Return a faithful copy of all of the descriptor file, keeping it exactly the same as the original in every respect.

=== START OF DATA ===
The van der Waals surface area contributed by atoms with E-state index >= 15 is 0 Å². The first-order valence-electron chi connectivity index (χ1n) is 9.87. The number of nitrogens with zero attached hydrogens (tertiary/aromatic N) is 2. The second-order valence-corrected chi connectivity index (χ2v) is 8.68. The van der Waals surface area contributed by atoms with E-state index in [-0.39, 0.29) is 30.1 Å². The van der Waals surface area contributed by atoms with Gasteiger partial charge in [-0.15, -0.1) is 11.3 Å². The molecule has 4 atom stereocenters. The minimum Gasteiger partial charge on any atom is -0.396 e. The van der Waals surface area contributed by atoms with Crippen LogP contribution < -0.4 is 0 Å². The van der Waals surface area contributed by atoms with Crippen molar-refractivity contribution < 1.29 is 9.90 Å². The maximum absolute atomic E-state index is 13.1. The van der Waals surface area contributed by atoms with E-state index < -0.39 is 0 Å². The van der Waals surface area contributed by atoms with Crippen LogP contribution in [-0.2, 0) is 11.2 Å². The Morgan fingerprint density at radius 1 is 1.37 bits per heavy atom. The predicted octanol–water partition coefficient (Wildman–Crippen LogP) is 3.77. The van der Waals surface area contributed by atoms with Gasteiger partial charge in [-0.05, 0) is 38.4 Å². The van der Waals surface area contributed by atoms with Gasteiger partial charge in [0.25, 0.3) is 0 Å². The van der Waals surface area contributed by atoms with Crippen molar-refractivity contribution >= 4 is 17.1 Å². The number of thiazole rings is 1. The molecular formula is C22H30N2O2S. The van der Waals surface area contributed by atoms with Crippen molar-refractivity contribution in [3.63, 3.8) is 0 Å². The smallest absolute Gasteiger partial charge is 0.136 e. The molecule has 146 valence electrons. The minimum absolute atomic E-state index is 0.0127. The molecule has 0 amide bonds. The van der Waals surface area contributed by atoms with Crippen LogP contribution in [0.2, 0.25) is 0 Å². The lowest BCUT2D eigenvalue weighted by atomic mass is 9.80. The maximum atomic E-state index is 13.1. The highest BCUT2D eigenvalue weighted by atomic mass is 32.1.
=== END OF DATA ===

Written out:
The van der Waals surface area contributed by atoms with E-state index >= 15 is 0 Å². The first-order valence-electron chi connectivity index (χ1n) is 9.87. The number of nitrogens with zero attached hydrogens (tertiary/aromatic N) is 2. The second-order valence-corrected chi connectivity index (χ2v) is 8.68. The van der Waals surface area contributed by atoms with E-state index in [-0.39, 0.29) is 30.1 Å². The van der Waals surface area contributed by atoms with Gasteiger partial charge in [-0.15, -0.1) is 11.3 Å². The molecule has 4 atom stereocenters. The minimum Gasteiger partial charge on any atom is -0.396 e. The van der Waals surface area contributed by atoms with Crippen LogP contribution < -0.4 is 0 Å². The van der Waals surface area contributed by atoms with Crippen molar-refractivity contribution < 1.29 is 9.90 Å². The maximum absolute atomic E-state index is 13.1. The van der Waals surface area contributed by atoms with E-state index < -0.39 is 0 Å². The van der Waals surface area contributed by atoms with Crippen LogP contribution in [-0.2, 0) is 11.2 Å². The Morgan fingerprint density at radius 1 is 1.37 bits per heavy atom. The predicted octanol–water partition coefficient (Wildman–Crippen LogP) is 3.77. The van der Waals surface area contributed by atoms with Gasteiger partial charge in [-0.05, 0) is 38.4 Å². The van der Waals surface area contributed by atoms with Gasteiger partial charge in [0.25, 0.3) is 0 Å². The van der Waals surface area contributed by atoms with Crippen molar-refractivity contribution >= 4 is 17.1 Å². The number of thiazole rings is 1. The molecular formula is C22H30N2O2S. The van der Waals surface area contributed by atoms with Crippen molar-refractivity contribution in [3.63, 3.8) is 0 Å². The smallest absolute Gasteiger partial charge is 0.136 e. The molecule has 146 valence electrons. The minimum absolute atomic E-state index is 0.0127. The molecule has 0 amide bonds. The van der Waals surface area contributed by atoms with Crippen LogP contribution in [0.2, 0.25) is 0 Å². The lowest BCUT2D eigenvalue weighted by atomic mass is 9.80. The maximum atomic E-state index is 13.1. The highest BCUT2D eigenvalue weighted by atomic mass is 32.1.